GRAND RAPIDS — It’s only fair that the brewers and beer geeks, who can attend a festival somewhere in the state almost every weekend, let the wine and food people have their own party once a year. Still, it’s nice to be invited.
Michigan breweries graciously shared the stage with wineries, meaderies, restaurants and even the big beer companies at the Grand Rapids International Wine, Beer & Food Festival, now in its fifth year.
Actually, brewers essentially had their own stage, the makeshift “Craft Beer Hall” cloistered behind a wall in the rear gallery of DeVos Place. And though one had to navigate a sea of suit coats and Italian leather shoes to find it, neither the brewers nor the patrons seemed to mind.
When asked if they felt “quarantined” in the back, most brand reps strictly denied it. Chris Lasher, a salesman for Dark Horse Brewing in Battle Creek, imagined the division as something of an honor, a nod to the sense of community that binds Michigan brewers.
Matt Cebula of downtown Detroit’s Atwater Brewery agreed: “They make this feel like a beer event,” he said, referring to the beer hall; “they make that,” referring to the rest of the convention center, “feel like a wine event.”
It’s true that the air changed as one wandered to the back. The attire grew more casual, as ties and blazers disappeared among sellers and buyers alike. The music and conversation grew a little more raucous: A band with a blues harmonica replaced the mellow jazz trio of the main hall, and the concentrated chatter threatened to drown out even that. The sample fees changed, too, becoming less steep.
For a taste of beer, one had to surrender only one or two sample tickets, while a trickle of wine might cost three to five. (For further reference, a lamb slider from Bar Divani or a filet slider from the Fire Rock Grille required 10 tickets — though both were well worth it.)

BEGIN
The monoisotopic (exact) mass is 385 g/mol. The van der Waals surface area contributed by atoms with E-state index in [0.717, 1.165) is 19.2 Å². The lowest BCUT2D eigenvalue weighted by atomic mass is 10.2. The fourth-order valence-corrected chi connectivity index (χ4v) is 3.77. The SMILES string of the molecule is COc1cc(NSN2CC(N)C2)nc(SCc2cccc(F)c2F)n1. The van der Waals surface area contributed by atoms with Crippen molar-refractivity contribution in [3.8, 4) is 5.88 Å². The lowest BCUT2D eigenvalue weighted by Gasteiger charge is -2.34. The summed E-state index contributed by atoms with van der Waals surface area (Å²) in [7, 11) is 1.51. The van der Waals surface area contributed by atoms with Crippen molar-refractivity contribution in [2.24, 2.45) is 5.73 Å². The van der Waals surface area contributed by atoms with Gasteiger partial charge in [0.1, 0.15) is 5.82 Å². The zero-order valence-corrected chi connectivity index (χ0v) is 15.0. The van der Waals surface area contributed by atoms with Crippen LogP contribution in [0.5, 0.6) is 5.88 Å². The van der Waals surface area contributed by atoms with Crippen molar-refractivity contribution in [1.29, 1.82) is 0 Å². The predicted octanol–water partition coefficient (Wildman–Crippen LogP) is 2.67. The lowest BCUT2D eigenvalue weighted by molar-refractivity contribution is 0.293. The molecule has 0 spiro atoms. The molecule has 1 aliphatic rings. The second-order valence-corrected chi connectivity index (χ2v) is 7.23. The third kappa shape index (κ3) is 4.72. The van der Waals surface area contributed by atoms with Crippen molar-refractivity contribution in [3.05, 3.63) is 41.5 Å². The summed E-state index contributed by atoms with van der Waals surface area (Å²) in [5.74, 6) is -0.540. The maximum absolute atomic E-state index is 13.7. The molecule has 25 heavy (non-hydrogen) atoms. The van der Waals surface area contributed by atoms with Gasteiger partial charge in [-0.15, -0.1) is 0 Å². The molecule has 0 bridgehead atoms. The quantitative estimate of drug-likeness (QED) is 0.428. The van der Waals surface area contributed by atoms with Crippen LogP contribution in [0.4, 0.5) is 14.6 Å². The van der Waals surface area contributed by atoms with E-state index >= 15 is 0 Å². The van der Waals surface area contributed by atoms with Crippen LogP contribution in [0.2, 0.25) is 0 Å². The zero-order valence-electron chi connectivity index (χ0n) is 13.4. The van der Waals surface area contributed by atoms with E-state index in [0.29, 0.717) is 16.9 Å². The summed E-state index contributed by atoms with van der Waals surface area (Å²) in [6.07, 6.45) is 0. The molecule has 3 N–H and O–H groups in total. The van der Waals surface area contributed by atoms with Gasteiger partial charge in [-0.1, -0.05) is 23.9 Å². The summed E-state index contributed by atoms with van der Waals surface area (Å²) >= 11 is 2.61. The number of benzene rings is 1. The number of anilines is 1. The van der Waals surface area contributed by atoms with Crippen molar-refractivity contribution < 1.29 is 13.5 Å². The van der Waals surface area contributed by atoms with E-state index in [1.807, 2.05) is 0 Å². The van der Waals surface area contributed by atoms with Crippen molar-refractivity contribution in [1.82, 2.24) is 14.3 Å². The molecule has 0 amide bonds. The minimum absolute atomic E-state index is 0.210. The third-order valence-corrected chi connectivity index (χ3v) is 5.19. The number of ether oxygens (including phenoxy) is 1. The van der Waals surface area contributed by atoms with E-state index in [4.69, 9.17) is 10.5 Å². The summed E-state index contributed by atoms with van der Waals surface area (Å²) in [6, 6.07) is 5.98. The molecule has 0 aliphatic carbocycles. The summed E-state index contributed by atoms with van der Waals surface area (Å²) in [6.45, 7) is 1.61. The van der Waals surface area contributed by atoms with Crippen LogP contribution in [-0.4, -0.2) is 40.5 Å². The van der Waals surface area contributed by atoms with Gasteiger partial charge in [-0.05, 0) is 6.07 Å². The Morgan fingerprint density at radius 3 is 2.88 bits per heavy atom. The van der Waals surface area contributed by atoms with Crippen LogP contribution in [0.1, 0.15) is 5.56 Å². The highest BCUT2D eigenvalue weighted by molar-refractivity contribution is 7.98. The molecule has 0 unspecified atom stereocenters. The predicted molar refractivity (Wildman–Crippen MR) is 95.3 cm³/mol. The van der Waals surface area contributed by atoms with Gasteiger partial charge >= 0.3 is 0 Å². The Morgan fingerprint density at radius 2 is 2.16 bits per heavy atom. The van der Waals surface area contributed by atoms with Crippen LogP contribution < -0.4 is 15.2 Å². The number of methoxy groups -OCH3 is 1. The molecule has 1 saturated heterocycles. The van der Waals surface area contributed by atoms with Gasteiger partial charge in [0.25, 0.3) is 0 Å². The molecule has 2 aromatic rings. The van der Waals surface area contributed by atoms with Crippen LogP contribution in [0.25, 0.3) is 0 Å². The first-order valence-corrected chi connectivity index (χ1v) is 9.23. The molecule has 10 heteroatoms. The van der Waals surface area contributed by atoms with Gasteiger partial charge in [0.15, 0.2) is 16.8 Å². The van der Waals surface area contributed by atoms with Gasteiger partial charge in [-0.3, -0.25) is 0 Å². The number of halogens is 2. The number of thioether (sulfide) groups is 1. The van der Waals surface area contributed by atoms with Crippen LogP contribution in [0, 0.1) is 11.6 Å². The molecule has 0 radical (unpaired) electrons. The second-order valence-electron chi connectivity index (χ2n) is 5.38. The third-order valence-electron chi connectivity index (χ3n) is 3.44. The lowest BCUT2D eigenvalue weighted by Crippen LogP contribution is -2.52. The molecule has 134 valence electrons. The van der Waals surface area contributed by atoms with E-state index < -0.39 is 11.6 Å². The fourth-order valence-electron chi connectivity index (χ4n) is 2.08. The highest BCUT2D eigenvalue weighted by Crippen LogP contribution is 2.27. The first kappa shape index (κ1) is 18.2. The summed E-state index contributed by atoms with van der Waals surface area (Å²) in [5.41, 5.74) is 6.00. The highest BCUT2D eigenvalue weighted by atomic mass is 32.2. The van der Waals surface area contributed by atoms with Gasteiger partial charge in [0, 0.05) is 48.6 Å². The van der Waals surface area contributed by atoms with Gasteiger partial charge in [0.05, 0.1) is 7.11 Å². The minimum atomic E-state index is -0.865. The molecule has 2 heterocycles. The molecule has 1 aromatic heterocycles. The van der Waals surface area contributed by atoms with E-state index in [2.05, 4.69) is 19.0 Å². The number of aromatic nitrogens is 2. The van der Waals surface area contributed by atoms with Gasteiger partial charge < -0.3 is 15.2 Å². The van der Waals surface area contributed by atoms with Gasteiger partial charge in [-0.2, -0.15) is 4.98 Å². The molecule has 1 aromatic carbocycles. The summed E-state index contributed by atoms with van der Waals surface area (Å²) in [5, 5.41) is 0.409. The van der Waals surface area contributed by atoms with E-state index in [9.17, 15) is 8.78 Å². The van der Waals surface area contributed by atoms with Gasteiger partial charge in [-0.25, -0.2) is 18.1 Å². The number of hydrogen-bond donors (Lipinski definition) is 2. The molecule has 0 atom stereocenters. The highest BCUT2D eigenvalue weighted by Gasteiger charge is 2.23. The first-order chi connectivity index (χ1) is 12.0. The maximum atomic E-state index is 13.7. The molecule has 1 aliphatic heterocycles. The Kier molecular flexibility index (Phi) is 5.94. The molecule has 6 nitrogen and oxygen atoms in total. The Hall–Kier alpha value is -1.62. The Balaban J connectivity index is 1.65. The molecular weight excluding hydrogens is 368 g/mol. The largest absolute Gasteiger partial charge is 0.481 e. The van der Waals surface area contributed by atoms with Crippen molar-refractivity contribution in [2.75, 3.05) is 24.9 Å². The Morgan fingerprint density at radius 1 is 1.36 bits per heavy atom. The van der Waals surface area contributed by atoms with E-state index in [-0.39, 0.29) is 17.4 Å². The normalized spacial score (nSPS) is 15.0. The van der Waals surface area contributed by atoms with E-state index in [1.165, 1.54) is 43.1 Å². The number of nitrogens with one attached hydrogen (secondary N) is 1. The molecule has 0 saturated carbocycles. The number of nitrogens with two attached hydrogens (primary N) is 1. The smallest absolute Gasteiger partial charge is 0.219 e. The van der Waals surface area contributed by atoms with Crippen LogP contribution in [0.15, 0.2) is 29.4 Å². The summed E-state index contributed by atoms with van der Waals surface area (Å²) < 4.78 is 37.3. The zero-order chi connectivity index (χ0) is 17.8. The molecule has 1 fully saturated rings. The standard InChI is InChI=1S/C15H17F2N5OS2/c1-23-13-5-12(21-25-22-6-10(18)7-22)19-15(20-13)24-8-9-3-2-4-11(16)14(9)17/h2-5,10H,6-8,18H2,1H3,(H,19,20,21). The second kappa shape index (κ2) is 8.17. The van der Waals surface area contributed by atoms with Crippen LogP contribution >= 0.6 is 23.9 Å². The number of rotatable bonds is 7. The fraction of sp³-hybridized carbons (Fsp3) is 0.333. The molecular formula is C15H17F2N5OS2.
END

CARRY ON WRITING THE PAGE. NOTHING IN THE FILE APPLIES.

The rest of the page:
Despite the barriers — physical and cultural — the two hemispheres weren’t entirely separate. The beer vendors deferred to the customs of their neighbors, pouring conservatively.
As Jim Brown of Arcadia Ales noted, the event was “not a drunk-fest, but more of a sampling-fest.”
In exchange for the tickets, a guest — even one with a media badge — would receive enough to appreciate but not quite enough to savor. And these samples were poured from bottles opened, capped and iced, like the wine bottles next door. Gone were the coolers and nozzles and ocotopodal hoses of the portable draught system.
None of the breweries seemed to begrudge the temporary culture shift; to the contrary, they embraced the chance to appeal to a wider audience and perhaps surprise a few new customers.
Jim Brown said the event “exposes [craft brewers] to a whole new demographic,” a more affluent, “on-tap” crowd. Dark Horse’s Lasher agreed and spoke of it as an honor to have so many wine-drinkers wandering back into the beer hall.
John Green, partner and Managing Director at Founders, playfully objected that brewers weren’t “front and center” as they should be, but still appreciated the chance to meet a more diverse segment of the Grand Rapids population, explaining, “This is our base.”
Even with all of the changes, most brewers altered nothing in their preparations. Most brought their staples and one or two seasonal offerings. As autumn turns to winter, “seasonal” means fewer IPAs and ambers and many more brown ales and porters and stouts. Trends this winter involved coffee and vanilla, sometimes in a stout like Arbor Brewing’s Espresso Love Breakfast Stout, sometimes in a porter like Atwater’s Vanilla Java Porter.
Wine drinkers and beer drinkers alike seemed to appreciate these darker, cozier beers.
At the end of the day, Michigan brewers can be confident, even among upscale clientele and top industry representatives. As Brown from Arcadia said, “We let the beer do the talking for us.”